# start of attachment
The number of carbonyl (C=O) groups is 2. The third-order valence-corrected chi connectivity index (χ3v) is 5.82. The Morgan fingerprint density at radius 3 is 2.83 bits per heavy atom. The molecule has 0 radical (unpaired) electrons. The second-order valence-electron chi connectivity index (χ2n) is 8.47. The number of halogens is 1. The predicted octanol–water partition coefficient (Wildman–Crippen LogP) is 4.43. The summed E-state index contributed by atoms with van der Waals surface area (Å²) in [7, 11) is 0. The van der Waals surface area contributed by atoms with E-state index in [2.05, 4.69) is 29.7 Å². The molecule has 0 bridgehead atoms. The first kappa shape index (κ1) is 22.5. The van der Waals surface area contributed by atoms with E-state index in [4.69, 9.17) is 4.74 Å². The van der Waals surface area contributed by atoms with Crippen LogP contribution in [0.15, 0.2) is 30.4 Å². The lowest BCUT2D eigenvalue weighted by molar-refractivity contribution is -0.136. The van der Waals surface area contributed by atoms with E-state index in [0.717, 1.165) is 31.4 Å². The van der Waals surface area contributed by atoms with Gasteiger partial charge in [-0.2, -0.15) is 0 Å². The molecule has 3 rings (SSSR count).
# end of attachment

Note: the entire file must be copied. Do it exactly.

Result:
The number of carbonyl (C=O) groups is 2. The third-order valence-corrected chi connectivity index (χ3v) is 5.82. The Morgan fingerprint density at radius 3 is 2.83 bits per heavy atom. The molecule has 0 radical (unpaired) electrons. The second-order valence-electron chi connectivity index (χ2n) is 8.47. The number of halogens is 1. The predicted octanol–water partition coefficient (Wildman–Crippen LogP) is 4.43. The summed E-state index contributed by atoms with van der Waals surface area (Å²) in [7, 11) is 0. The van der Waals surface area contributed by atoms with E-state index in [2.05, 4.69) is 29.7 Å². The molecule has 0 bridgehead atoms. The first kappa shape index (κ1) is 22.5. The van der Waals surface area contributed by atoms with E-state index in [4.69, 9.17) is 4.74 Å². The van der Waals surface area contributed by atoms with Crippen LogP contribution in [0.15, 0.2) is 30.4 Å². The lowest BCUT2D eigenvalue weighted by molar-refractivity contribution is -0.136. The van der Waals surface area contributed by atoms with E-state index in [0.717, 1.165) is 31.4 Å². The van der Waals surface area contributed by atoms with Gasteiger partial charge in [-0.2, -0.15) is 0 Å². The molecule has 3 rings (SSSR count).